BRAD     |     EMILLIE

Monday, October 18, 2010

Back to the everyday

At the moment our everyday existence is very busy. And as Nikolai's naps are becoming shorter and shorter, it is becoming difficult to find time to blog! So what is it that fills our time?

Well, as some of you know, we are planning a wedding reception for January 2nd. I am constantly in shock over how much work it is to actually plan a reception! I had assumed that because we're not having a service in a church (or similar location), or bridesmaids, or really much beyond a receptionŠ± that it would be simple and easy to plan. As is a theme with most of my life's lessons... nothing is ever as easy as it seems. Kudos to everyone who organized a big wedding! (My only excuse is the 8 hour time delay between my current location and that of the wedding reception).

But to be fair, the reception is only able to suck up MY excess time. Brad has taken to working in the evenings with his excess time. This might seem like a workaholic maneuver, but I think he enjoys sitting on the couch, listening to music, sipping a pint or a glass of whiskey (a pint obviously refers to beer, not whiskey), ... so I don't feel too sorry for him. I think he's getting in shape for the spring, when he will be teaching a third-year course (and will need to prepare for all the lectures outside of his research position time).

I think the truth behind our lack of free time lies in our many affiliations. As I've already mentioned, I've taken over the Maynooth Toddler Group. This didn't seem like much when I originally volunteered... but I soon realized the true extent of the workload (grants, insurance, parental education, on top of the weekly drop in). I'm now in the process of (hopefully) organizing a team of people to run the Toddler Group. My other affiliations include the Dublin Food Co-op where I volunteer once a month stocking shelves. The Dublin Co-op is a volunteer run co-op that provides 100% organic and 100% vegetarian fare. It's a bit Off The Beaten Path, but we get most of our groceries there and really stockpile whenever we can get a car ride. I've also joined the Castle Keep Art Group, so that I could be assured of at least some time to paint every week.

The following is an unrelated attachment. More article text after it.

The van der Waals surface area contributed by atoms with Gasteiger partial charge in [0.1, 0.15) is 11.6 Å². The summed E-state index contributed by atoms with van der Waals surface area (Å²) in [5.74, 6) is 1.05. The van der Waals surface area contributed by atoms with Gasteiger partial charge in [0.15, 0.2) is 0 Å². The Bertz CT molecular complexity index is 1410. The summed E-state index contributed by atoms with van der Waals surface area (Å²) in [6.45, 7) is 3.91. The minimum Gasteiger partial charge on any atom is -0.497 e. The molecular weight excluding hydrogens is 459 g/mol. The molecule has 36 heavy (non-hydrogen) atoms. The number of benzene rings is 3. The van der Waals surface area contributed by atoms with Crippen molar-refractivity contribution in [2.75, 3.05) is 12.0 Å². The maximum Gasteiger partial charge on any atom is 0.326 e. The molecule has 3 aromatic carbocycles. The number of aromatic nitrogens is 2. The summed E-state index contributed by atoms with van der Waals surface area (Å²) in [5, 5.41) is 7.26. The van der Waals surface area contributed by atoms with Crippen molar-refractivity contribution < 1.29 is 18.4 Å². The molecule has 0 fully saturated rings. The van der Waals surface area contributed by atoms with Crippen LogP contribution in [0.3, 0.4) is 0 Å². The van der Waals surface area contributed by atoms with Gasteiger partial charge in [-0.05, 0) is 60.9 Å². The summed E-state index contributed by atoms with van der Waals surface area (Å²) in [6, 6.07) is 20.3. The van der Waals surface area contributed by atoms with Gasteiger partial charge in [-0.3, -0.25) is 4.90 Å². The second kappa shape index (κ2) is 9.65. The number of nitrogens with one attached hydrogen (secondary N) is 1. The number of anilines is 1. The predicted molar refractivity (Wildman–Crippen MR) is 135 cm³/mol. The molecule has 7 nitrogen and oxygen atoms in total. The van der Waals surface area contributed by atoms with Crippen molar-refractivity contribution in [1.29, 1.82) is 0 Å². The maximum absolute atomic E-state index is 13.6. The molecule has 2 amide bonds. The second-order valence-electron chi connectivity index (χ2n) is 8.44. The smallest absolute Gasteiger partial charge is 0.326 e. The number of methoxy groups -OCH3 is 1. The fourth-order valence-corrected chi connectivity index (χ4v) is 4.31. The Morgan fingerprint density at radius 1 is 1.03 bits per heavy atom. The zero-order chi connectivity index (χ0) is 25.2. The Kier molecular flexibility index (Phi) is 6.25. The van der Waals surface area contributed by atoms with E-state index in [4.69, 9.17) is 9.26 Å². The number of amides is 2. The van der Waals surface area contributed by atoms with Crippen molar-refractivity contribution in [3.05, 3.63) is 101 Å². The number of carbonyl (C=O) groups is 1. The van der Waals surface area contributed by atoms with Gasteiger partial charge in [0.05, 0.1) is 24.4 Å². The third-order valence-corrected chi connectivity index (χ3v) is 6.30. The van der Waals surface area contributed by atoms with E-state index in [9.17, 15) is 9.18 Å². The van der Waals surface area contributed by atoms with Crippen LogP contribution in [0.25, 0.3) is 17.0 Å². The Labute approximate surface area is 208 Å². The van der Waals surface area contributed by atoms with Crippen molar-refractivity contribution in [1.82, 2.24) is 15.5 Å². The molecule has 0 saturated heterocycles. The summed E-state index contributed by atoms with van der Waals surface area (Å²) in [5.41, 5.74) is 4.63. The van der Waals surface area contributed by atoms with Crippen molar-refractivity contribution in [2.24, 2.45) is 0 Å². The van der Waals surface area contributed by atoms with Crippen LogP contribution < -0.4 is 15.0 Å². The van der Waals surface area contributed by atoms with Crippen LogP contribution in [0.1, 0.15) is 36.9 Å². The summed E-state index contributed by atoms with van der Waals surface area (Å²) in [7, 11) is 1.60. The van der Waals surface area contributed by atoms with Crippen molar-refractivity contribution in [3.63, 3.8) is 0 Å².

Brad's affiliations include his weekly Sunday Cycle, which apparently will continue throughout the winter... provided they don't get any of that freak snow from last year. He plays football (soccer) on the engineering pick-up league once or twice a week, and he's the secretary for Transition Towns Maynooth. Now, Transition Towns Maynooth (TTM from here on out) is something that I joined... figuring I'd find like-minded people to befriend. Then I sent Brad to a meeting in my stead... and he proved a better fit for the bureaucratic and rather boring planning sessions. TT's is a movement that started in the UK... and is a town-by-town initiative to look at ways of making the town more self-sufficient in the future. It stems from the whole Peak Oil viewpoint as a basis for future planning. The Maynooth group is mainly academics and so far its initiatives have focused on: planting fruit trees, getting access to local farm products (hence the lamb adventure), and local food evenings.

I was asked about joining the local musical society's production of Godspell as a chorus member... and while I'm pretty tempted... I also like my sanity.

Although our initial goal in joining these activities was to meet people (in lieu of having any pre-established family/friends), participating has added so much to our existence that this will likely become one habit that we will take with us, wherever we move next. So if you're at home on a Wednesday night, with nothing to do but watch tele (tv)... then why not look for a group to join?! I understand the feeling of exhaustion that follows a day of running around after a very busy toddler (or two). I'd surely fall asleep sitting on the couch, but getting out is so liberating that I usually come home much more energized than when I left!

I've included a pic of Nikolai's completed kitchen, at my mother's bequest. (While most of the design was mine, Brad gets credit for drilling all the holes and knitting the dishcloth.)

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